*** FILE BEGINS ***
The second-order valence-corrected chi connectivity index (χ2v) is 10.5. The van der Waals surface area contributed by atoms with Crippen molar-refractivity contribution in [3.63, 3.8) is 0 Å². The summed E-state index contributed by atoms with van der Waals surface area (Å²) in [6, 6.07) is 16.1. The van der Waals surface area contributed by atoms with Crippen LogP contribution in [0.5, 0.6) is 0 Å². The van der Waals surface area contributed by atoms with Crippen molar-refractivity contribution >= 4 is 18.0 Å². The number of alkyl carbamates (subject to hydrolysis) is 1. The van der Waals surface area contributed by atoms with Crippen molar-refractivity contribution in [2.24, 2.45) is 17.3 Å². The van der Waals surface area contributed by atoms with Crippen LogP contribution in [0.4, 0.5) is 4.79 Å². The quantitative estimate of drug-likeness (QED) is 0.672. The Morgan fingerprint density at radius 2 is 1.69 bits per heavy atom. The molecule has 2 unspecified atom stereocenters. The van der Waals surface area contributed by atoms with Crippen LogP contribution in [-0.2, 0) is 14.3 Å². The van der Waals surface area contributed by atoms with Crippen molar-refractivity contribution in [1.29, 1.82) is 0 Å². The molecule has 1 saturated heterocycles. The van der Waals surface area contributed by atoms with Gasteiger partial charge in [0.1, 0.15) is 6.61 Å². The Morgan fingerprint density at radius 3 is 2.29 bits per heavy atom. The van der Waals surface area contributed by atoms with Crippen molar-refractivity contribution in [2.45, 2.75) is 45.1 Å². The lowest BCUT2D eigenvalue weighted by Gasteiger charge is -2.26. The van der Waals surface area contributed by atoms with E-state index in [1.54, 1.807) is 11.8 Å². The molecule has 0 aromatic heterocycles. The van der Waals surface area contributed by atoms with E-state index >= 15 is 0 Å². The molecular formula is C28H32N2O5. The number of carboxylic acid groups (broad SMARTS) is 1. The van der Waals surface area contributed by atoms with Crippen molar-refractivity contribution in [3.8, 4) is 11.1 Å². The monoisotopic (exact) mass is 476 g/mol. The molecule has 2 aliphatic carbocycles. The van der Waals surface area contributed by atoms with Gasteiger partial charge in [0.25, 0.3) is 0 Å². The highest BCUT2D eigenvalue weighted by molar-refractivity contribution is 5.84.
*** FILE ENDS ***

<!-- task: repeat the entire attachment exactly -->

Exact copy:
The second-order valence-corrected chi connectivity index (χ2v) is 10.5. The van der Waals surface area contributed by atoms with Crippen molar-refractivity contribution in [3.63, 3.8) is 0 Å². The summed E-state index contributed by atoms with van der Waals surface area (Å²) in [6, 6.07) is 16.1. The van der Waals surface area contributed by atoms with Crippen LogP contribution in [0.5, 0.6) is 0 Å². The van der Waals surface area contributed by atoms with Crippen molar-refractivity contribution >= 4 is 18.0 Å². The number of alkyl carbamates (subject to hydrolysis) is 1. The van der Waals surface area contributed by atoms with Crippen molar-refractivity contribution in [2.24, 2.45) is 17.3 Å². The van der Waals surface area contributed by atoms with Crippen LogP contribution in [0.4, 0.5) is 4.79 Å². The quantitative estimate of drug-likeness (QED) is 0.672. The Morgan fingerprint density at radius 2 is 1.69 bits per heavy atom. The molecule has 2 unspecified atom stereocenters. The van der Waals surface area contributed by atoms with Crippen LogP contribution in [-0.2, 0) is 14.3 Å². The van der Waals surface area contributed by atoms with Crippen molar-refractivity contribution in [1.29, 1.82) is 0 Å². The molecule has 1 saturated heterocycles. The van der Waals surface area contributed by atoms with Gasteiger partial charge in [0.1, 0.15) is 6.61 Å². The Morgan fingerprint density at radius 3 is 2.29 bits per heavy atom. The van der Waals surface area contributed by atoms with Crippen molar-refractivity contribution in [2.45, 2.75) is 45.1 Å². The lowest BCUT2D eigenvalue weighted by Gasteiger charge is -2.26. The van der Waals surface area contributed by atoms with E-state index in [1.54, 1.807) is 11.8 Å². The molecule has 0 aromatic heterocycles. The van der Waals surface area contributed by atoms with E-state index >= 15 is 0 Å². The molecular formula is C28H32N2O5. The number of carboxylic acid groups (broad SMARTS) is 1. The van der Waals surface area contributed by atoms with Crippen molar-refractivity contribution in [3.8, 4) is 11.1 Å². The monoisotopic (exact) mass is 476 g/mol. The molecule has 2 aliphatic carbocycles. The van der Waals surface area contributed by atoms with Gasteiger partial charge in [0.25, 0.3) is 0 Å². The highest BCUT2D eigenvalue weighted by molar-refractivity contribution is 5.84.